- The Washington Times - Monday, March 19, 2007

Susan Butcher’s death in August seemed wrong on many levels. This was a woman who braved and conquered the wilds of Alaska to win the Iditarod Trail Sled Dog Race four times in five years, from 1986 to 1990, and it was hard to imagine her departing this world in a hospital bed because of leukemia at age 51.

Of course, none of us has control over such matters. When she was diagnosed with the disease in December 2005, her husband and racing partner, Dave Monson, quoted a friend who hailed her toughness by saying, “This disease hasn’t met Susan Butcher yet.”

How quickly time and tragedy overtake us. It was just 21 years ago this month that Butcher first achieved her goal of winning the Iditarod, a grueling event in which mushers and teams of dogs brave the elements to cover more than 1,000 miles in one to two weeks.

Butcher was the second woman to win, and she easily could have been the first. Before the 1985 race, a rampaging moose killed two of her dogs and injured six others, allowing the relatively unknown Libby Riddles to win.

But Susan got her revenge and how! By the time she completed her fourth victory run March 14, 1990, Butcher was a heroine in Alaska. Sirens, screams and banners greeted her arrival as she mushed into Nome an hour ahead of Joe Runyan, who had interrupted her string of three consecutive victories a year earlier. Along the way, she had to replace three of her dogs, including two leaders, who weren’t up to par. As matters turned out, it didn’t matter.

“I’ve never had a team go as strong as this,” said Butcher, giving the credit as usual to her canine companions. “I don’t know what’s in this team that could do it — it must be the combination working together. There’s been no strong dog to emerge from this group.”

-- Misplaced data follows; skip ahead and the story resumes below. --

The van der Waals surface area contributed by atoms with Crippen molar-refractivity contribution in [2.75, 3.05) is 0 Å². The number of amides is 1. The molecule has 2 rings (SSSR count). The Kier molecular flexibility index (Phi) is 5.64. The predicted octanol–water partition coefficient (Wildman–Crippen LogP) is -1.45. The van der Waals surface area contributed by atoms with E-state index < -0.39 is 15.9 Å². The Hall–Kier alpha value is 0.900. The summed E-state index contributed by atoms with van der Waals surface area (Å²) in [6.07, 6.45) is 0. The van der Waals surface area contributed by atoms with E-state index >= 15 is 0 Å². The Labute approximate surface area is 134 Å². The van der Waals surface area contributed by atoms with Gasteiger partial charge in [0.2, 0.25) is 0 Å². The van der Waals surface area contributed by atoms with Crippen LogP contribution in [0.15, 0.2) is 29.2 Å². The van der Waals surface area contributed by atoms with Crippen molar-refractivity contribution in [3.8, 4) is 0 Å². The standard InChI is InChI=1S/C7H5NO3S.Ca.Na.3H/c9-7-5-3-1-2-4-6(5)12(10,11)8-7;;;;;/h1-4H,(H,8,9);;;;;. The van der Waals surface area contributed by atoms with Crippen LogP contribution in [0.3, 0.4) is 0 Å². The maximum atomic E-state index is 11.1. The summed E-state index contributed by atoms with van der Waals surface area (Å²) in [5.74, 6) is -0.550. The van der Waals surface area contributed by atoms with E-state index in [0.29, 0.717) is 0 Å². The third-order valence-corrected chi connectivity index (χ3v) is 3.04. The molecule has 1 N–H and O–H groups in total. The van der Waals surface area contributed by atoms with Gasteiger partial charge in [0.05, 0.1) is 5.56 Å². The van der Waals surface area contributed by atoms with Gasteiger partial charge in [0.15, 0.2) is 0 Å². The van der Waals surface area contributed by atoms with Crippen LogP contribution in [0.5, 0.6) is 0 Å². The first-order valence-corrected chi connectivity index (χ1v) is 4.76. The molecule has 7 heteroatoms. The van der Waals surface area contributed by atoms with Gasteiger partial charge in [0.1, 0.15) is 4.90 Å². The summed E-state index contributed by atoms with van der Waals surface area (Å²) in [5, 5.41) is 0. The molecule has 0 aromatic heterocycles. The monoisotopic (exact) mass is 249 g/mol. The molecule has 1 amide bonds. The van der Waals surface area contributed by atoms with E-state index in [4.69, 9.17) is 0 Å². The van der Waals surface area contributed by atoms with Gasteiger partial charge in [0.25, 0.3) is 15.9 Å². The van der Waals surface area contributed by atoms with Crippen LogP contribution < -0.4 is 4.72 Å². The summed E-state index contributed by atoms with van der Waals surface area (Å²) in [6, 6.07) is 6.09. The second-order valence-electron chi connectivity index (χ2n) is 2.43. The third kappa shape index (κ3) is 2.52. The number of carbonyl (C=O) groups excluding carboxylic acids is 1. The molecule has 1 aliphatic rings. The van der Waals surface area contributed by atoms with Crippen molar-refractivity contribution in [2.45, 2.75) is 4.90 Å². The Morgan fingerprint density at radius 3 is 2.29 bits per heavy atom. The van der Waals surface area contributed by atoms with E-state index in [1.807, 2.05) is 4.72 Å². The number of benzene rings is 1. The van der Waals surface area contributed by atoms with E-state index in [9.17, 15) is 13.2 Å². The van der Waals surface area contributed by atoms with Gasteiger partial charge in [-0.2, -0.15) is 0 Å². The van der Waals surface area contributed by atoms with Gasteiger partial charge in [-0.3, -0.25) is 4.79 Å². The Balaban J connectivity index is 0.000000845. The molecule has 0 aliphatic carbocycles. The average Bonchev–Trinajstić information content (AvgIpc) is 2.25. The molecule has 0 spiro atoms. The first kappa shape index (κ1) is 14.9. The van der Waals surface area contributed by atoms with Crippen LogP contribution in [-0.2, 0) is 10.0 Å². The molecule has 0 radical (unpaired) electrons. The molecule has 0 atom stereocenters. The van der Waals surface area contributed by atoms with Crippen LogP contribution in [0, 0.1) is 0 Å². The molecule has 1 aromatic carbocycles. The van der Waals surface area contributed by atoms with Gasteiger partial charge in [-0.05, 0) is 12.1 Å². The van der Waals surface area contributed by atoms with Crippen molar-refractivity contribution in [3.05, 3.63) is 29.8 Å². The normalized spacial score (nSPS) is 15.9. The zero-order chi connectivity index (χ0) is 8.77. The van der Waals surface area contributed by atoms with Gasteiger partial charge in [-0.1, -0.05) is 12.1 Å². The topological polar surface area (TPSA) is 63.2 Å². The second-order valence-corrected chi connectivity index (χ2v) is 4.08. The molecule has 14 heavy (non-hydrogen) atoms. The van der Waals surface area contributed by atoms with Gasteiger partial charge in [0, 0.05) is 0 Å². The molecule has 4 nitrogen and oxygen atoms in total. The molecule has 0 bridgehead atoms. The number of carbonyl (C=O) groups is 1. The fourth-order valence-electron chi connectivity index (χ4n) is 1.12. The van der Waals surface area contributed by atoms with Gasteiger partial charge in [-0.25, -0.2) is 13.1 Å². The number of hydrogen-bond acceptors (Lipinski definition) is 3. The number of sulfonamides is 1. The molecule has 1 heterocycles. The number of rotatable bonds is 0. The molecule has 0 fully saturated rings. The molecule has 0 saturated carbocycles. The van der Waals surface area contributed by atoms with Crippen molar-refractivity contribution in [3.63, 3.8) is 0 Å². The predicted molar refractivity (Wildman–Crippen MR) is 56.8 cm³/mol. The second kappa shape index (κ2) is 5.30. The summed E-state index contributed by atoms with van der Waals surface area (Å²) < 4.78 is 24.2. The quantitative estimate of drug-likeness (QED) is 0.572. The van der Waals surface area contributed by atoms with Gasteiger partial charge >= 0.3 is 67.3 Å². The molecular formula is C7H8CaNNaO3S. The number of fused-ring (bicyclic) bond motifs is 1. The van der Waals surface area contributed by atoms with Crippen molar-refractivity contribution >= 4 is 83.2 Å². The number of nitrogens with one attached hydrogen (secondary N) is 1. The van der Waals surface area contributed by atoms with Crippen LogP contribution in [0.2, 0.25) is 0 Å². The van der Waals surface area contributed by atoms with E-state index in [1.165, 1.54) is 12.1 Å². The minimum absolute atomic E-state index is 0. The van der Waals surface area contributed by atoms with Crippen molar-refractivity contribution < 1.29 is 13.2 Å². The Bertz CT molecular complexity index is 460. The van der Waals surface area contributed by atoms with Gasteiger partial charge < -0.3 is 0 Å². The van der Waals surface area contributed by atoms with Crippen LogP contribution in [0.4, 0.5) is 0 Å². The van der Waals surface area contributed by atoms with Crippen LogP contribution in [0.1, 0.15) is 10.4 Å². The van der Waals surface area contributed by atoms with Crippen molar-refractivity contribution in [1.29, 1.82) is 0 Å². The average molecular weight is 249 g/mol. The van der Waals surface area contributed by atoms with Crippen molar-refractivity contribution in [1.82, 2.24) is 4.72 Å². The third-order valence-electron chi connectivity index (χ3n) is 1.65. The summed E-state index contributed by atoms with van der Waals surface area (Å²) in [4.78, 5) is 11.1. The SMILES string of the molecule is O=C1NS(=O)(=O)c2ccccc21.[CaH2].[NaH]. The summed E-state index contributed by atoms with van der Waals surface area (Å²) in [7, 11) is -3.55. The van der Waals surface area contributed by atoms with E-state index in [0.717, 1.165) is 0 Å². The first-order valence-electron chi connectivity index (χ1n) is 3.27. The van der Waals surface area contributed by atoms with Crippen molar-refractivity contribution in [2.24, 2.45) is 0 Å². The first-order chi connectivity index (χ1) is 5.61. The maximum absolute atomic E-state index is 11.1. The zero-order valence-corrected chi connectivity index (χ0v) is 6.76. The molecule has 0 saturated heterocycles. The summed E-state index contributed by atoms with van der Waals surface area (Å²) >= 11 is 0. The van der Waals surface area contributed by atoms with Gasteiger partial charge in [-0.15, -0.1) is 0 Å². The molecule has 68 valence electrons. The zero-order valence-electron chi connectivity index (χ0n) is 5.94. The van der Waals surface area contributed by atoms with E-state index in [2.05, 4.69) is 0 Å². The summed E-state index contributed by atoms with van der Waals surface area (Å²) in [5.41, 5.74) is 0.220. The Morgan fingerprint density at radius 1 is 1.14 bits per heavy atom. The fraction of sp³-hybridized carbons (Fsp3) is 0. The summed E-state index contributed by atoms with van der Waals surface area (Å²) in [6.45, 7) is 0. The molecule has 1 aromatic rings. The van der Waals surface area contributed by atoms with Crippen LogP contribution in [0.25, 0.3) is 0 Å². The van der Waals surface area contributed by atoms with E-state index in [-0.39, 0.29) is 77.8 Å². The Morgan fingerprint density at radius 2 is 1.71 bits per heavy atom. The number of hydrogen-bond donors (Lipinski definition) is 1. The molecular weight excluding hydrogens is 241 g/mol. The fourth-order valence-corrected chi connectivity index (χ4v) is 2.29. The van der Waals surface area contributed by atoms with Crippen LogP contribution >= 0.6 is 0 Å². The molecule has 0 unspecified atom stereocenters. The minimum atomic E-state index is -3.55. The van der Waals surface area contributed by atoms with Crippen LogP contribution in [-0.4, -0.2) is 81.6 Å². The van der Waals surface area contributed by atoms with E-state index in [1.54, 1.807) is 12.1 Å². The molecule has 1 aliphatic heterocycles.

Butcher is one of four mushers to win four times in the Iditarod’s 34 years, and Rick Swenson has done it five. But none of the others captured the public’s imagination as Susan did. All told, she finished among the top five 12 times before retiring in 1995 so she and Monson could start a family.

At the height of her success, Butcher was so well known that her name was virtually synonymous with that of the 49th state. When someone from the lower 48 met an Alaskan, he or she was likely to say, “Oh yes — isn’t that where that woman always wins the dogsled race?”

Oddly perhaps, Butcher grew up in civilized Cambridge, Mass., rather than somewhere in the Wild West. But after attending Colorado State and working as a veterinary technician, she moved to Alaska and began her campaign to win the Iditarod.

Probably no one on the outside can imagine how much courage and fortitude are required to survive, much less win, such a grind. Butcher pushed herself at least as hard as she pushed her dogs, spending countless practice hours on the runners of a sled while following her huskies through the barren wilderness north of Fairbanks.

“I have been known to walk in front of my team with snowshoes for 55 miles to lead them through a storm when I could have radioed a plane to come and get me,” Butcher once said. “I do not know the word ‘quit.’ ”


After retiring, Butcher remained close to dogsled racing as a breeder, trainer and occasional TV commentator. She and Monson had two daughters, Tekla and Chisana — both named after places in Susan’s beloved Alaska.

After being diagnosed with leukemia, Butcher appeared on the way to recovery following a bone marrow transplant. But her condition took a turn for the worse when the immune system from the donor began attacking her organs. When she died, the Iditarod posted a message on its Web site calling it “a very sad day for all Alaskans.”

Said race marshal Mark Norman, a personal friend: “I think everyone felt Susan was such a fighter in the Iditarod that [she] is going to beat this. But the Lord didn’t let it happen that way.”

And during this year’s Iditarod last week, Monson paid his own tribute. Traveling by dog team 700 miles from Manley, where the couple had lived, he scattered some of Susan’s ashes at a race stop called “Old Woman” between Kaltag and the Iditarod Trail.

“It was her favorite place on the trail — she always loved it,” he explained. “People always get a spiritual feeling going through there, a little shiver like someone is watching you.”

As if that weren’t poignant enough, daughter Tekla, 11, was driving a team of her mother’s eight favorite dogs and wearing the same suit her mother used to. So perhaps in one sense, this one was Susan Butcher’s Iditarod, too.

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